HackSpace magazine

My journey into woodwork

By Dr Lucy Rogers. Posted

For my seventh birthday, I asked for a carpentry set.

My dad made it out of real tools – a little yellow flat-head screwdriver, a small ball pein hammer, a junior hacksaw and a dovetail-saw, some clamps – which I am still using – and a bright orange, plastic tool-box.

One of the first projects we made together was a bird table. I collected about 30 straight twigs, about as thick as my then thumb, and cut them all to length. This kept me busy while Dad made the rest of the bird table – the stand from a thick branch, the platform and pitched roof from plywood, the struts from sticks as thick as my young wrist. I nailed my twigs to the roof – giving it a sort of thatched appearance. To be fair, I probably nailed two or three of the twigs in place. I didn’t have a great aim then. I remember hitting my finger and letting Dad do the rest.

Fast forward 20 or so years, and my woodwork was mainly for DIY. I have fond memories of straddling a pine door (I didn’t have a Workmate), and being hit by the fresh smell as the shoosh, shoosh of a sharp plane removed the edge in satisfying curls of shavings. I have less fond memories of trying to hang the door.

I then had the opportunity to attend a wood-turning course at my local college. In the first session, I was given a foot (300 mm) long, one inch (25 mm) square piece of pine, a round-nosed scraper – a type of chisel that has a round nose and scrapes the wood off – and I was shown how to use a lathe. Thirty very happy minutes later, and I had a pile of woodchips and a rough, round piece of wood with lumps in it. I was hooked.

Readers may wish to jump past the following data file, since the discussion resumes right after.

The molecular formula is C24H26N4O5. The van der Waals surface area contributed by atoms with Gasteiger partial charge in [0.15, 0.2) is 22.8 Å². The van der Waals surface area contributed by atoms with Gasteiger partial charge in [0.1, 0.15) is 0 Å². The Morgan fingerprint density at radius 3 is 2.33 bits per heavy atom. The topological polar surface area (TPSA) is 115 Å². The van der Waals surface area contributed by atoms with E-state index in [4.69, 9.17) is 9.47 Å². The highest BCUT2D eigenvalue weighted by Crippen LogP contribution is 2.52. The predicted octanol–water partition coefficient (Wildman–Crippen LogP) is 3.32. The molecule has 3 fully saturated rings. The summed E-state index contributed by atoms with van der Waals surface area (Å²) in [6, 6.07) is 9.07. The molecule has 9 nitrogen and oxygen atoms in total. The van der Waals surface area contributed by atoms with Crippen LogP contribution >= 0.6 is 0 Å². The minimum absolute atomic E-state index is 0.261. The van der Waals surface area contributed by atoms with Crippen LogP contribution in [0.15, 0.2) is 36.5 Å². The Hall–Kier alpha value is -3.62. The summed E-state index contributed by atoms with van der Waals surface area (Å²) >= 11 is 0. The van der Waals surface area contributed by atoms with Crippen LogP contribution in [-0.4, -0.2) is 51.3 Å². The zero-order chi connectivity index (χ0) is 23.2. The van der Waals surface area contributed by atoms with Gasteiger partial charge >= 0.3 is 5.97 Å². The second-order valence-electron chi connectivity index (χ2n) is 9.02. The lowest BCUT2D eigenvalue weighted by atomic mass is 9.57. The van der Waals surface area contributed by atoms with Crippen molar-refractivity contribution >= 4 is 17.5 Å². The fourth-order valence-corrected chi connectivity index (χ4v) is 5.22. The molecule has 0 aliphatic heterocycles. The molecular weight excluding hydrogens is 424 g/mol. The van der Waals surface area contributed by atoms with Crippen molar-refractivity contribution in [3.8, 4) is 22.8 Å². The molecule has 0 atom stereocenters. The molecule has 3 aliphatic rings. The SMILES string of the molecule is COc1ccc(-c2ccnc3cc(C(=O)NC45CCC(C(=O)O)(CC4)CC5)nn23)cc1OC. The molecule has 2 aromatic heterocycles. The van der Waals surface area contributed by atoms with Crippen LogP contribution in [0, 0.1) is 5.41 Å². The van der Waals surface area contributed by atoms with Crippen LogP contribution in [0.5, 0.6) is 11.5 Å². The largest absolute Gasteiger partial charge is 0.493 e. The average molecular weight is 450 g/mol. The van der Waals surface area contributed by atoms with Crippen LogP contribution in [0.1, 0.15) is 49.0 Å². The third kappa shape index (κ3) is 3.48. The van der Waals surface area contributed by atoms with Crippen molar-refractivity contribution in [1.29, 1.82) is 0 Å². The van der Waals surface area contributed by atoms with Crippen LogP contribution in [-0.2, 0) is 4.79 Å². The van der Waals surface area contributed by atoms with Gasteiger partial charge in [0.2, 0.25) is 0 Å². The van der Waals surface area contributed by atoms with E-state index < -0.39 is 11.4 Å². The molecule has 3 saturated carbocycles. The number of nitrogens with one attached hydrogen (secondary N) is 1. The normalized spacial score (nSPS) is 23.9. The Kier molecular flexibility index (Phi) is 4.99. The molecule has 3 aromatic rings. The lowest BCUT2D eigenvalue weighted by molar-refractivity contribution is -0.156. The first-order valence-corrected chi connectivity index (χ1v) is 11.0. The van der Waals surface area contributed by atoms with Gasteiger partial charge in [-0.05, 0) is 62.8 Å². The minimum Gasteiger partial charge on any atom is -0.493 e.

My first project was to make a bowl. I used a lump of wood I’d found in a skip. It was pale yellow and heavy. After extensive research, (this was before the internet was really useful) I decided it was probably ramin. A wood I had not come across before – or even since.

The second project was to make four matching spindles or legs – which was a lot harder than I’d thought – even with the help of a template and spring calliper. Looked at together, the legs are obviously not identical. However, at the corners of a stool, they match. I used ash for this project, and it’s still my favourite wood – for smell, look, feel, and joy of working.

For the final project, I made a standard lamp from sycamore and elm. The light colouring of the sycamore contrasted well with the dark of elm. But I discovered elm is hateful to turn – it’s ‘fluffy’ – it does not cut nicely, and is hard to make smooth. I also learnt a lot about design in that project – just because straight lines and balls look simple, they are not easy to make!  


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